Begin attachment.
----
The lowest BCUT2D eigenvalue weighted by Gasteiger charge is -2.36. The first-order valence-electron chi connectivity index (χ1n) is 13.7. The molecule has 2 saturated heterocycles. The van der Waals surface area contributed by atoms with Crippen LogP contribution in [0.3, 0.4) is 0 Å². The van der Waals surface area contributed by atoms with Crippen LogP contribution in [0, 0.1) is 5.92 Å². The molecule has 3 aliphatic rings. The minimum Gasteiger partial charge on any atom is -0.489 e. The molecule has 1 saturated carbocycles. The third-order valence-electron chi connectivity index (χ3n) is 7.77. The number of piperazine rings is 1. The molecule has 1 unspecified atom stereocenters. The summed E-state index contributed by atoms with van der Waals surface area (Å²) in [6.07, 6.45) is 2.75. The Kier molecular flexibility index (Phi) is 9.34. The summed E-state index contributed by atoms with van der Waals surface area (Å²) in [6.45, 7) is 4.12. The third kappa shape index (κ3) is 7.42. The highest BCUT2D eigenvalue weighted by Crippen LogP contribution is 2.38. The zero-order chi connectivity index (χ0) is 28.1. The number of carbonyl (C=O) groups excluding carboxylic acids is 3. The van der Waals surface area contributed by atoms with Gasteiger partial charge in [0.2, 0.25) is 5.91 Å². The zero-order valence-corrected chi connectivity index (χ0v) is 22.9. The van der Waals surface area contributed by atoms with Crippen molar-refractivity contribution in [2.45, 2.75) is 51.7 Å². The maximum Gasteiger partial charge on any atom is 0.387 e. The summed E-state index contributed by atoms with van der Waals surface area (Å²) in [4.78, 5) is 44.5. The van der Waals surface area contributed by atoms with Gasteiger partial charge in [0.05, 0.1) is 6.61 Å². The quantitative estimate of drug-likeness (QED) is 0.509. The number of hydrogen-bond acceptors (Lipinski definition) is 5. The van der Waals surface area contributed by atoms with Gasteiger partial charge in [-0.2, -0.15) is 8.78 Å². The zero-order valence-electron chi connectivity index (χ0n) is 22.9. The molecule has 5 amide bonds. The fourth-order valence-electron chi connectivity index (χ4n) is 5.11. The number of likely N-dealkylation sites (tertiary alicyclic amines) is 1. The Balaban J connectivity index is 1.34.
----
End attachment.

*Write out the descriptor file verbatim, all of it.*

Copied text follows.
The lowest BCUT2D eigenvalue weighted by Gasteiger charge is -2.36. The first-order valence-electron chi connectivity index (χ1n) is 13.7. The molecule has 2 saturated heterocycles. The van der Waals surface area contributed by atoms with Crippen LogP contribution in [0.3, 0.4) is 0 Å². The van der Waals surface area contributed by atoms with Crippen LogP contribution in [0, 0.1) is 5.92 Å². The molecule has 3 aliphatic rings. The minimum Gasteiger partial charge on any atom is -0.489 e. The molecule has 1 saturated carbocycles. The third-order valence-electron chi connectivity index (χ3n) is 7.77. The number of piperazine rings is 1. The molecule has 1 unspecified atom stereocenters. The summed E-state index contributed by atoms with van der Waals surface area (Å²) in [6.07, 6.45) is 2.75. The Kier molecular flexibility index (Phi) is 9.34. The summed E-state index contributed by atoms with van der Waals surface area (Å²) in [6.45, 7) is 4.12. The third kappa shape index (κ3) is 7.42. The highest BCUT2D eigenvalue weighted by Crippen LogP contribution is 2.38. The zero-order chi connectivity index (χ0) is 28.1. The number of carbonyl (C=O) groups excluding carboxylic acids is 3. The van der Waals surface area contributed by atoms with Gasteiger partial charge in [0.2, 0.25) is 5.91 Å². The zero-order valence-corrected chi connectivity index (χ0v) is 22.9. The van der Waals surface area contributed by atoms with Crippen molar-refractivity contribution in [2.45, 2.75) is 51.7 Å². The maximum Gasteiger partial charge on any atom is 0.387 e. The summed E-state index contributed by atoms with van der Waals surface area (Å²) in [4.78, 5) is 44.5. The van der Waals surface area contributed by atoms with Gasteiger partial charge in [0.05, 0.1) is 6.61 Å². The quantitative estimate of drug-likeness (QED) is 0.509. The number of hydrogen-bond acceptors (Lipinski definition) is 5. The van der Waals surface area contributed by atoms with Gasteiger partial charge in [-0.2, -0.15) is 8.78 Å². The zero-order valence-electron chi connectivity index (χ0n) is 22.9. The molecule has 5 amide bonds. The fourth-order valence-electron chi connectivity index (χ4n) is 5.11. The number of likely N-dealkylation sites (tertiary alicyclic amines) is 1. The Balaban J connectivity index is 1.34.